It comes as no surprise that companies and their staff are increasingly being driven to do things better, faster, more safely and often at a reduced cost. In order to support these areas of focus, many organisations with already mature planning processes and capabilities are renewing their focus on both their planning processes and disciplines in an attempt to ensure that the plans being produced are optimal.
In this context, the term ‘planning’ encompasses both the concepts of planning (simplistically what needs to be done) and scheduling (when it can be done).
As one would expect, planners in all kinds of businesses typically expend an enormous amount of energy and focus in an effort to generate ‘optimal’ plans. The iron triangle of cost, time and quality is repeatedly poked and prodded as the planner strives to produce the best plan possible. However the reality is that the sheer volume of activities and plans can easily overwhelm our ability to effectively process the information, leading to sub-optimal or semi-optimal plans. In some industries it is not unusual for a planner to have to open multiple plans (10, 20, 30, 40 or more) at a time to support their need to understand the broader business context.
Another key point is that, for many organisations, truly optimised plans at the functional or business unit level may well not be the optimal plan for the enterprise as a whole. In other words, it may be necessary to execute activities in a manner that is suboptimal for one function, in order to contribute to a better plan for the organisation as a whole. These challenges combined create an opportunity for technology to assist beyond the boundaries of traditional planning tools such as Microsoft Project, Oracle Primavera P6 and good old Microsoft Excel.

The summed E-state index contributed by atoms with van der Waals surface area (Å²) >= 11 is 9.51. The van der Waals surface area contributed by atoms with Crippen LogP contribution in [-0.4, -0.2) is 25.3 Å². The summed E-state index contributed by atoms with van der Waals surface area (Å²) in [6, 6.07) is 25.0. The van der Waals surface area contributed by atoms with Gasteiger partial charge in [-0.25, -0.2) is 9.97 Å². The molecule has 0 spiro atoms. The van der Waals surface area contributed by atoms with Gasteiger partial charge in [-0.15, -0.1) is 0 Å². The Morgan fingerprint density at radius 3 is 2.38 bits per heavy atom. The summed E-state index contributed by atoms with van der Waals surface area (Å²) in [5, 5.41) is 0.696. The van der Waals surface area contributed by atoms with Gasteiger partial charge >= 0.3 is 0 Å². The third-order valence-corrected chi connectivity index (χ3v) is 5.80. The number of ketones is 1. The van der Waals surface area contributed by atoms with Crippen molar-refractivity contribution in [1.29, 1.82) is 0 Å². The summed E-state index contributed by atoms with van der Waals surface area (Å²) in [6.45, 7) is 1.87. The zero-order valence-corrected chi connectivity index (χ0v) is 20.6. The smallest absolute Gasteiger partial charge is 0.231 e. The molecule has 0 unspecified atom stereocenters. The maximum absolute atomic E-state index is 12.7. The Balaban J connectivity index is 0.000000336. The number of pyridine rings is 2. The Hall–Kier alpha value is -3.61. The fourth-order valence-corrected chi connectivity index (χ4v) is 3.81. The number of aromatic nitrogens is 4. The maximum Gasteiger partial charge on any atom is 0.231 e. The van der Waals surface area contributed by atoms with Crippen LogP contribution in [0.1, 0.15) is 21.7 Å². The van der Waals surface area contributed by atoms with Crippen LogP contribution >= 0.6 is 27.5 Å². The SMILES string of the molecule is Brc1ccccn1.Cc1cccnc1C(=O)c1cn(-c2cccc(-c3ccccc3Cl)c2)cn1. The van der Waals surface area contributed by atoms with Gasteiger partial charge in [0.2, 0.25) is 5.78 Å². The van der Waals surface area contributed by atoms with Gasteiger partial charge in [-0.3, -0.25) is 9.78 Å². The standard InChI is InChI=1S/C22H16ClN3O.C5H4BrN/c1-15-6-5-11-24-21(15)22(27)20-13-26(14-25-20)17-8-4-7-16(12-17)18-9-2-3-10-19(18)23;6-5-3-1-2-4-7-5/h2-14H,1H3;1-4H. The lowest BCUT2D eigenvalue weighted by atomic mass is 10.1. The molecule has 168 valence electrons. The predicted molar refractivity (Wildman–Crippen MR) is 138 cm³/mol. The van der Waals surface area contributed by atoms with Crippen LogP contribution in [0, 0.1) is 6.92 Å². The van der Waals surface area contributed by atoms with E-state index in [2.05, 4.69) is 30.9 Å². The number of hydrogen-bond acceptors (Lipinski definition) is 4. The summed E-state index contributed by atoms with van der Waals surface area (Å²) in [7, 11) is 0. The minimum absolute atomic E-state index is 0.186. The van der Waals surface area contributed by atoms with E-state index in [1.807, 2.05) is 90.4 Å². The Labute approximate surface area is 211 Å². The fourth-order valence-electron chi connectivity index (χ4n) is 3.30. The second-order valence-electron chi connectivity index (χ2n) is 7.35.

Enter optimisation technology
At its simplest level, optimisation technology reads project schedules and activities and uses mathematical models to ‘flex’ the activities to achieve an optimal plan. It does this by moving or ‘flexing’ the activities within the context of the iron triangle and the boundaries of activity constraints and relationships.
Other than the fact that this technology automates what is a massively data intensive task, the key benefit is that it can optimise across multiple plans, and in so doing can therefore generate a truly optimised plan—the ‘big picture’ plan for the broader organisation.
This technology doesn’t replace the planner, it complements the abilities of the planner. The human dynamic is still very much required as the engine just does what computers do best: process large volumes of information to deliver a specific outcome.
It is worth calling out that all of these efforts need to be supported by clearly defined planning principles, roles and responsibilities. Without these foundations any technology solution will struggle to deliver the sufficient value.
Finally, as businesses grapple with the need to optimise their planning, whether the focus is on reduced cost, the maximisation of safety or any other objective, optimisation technology has an increasing role to play.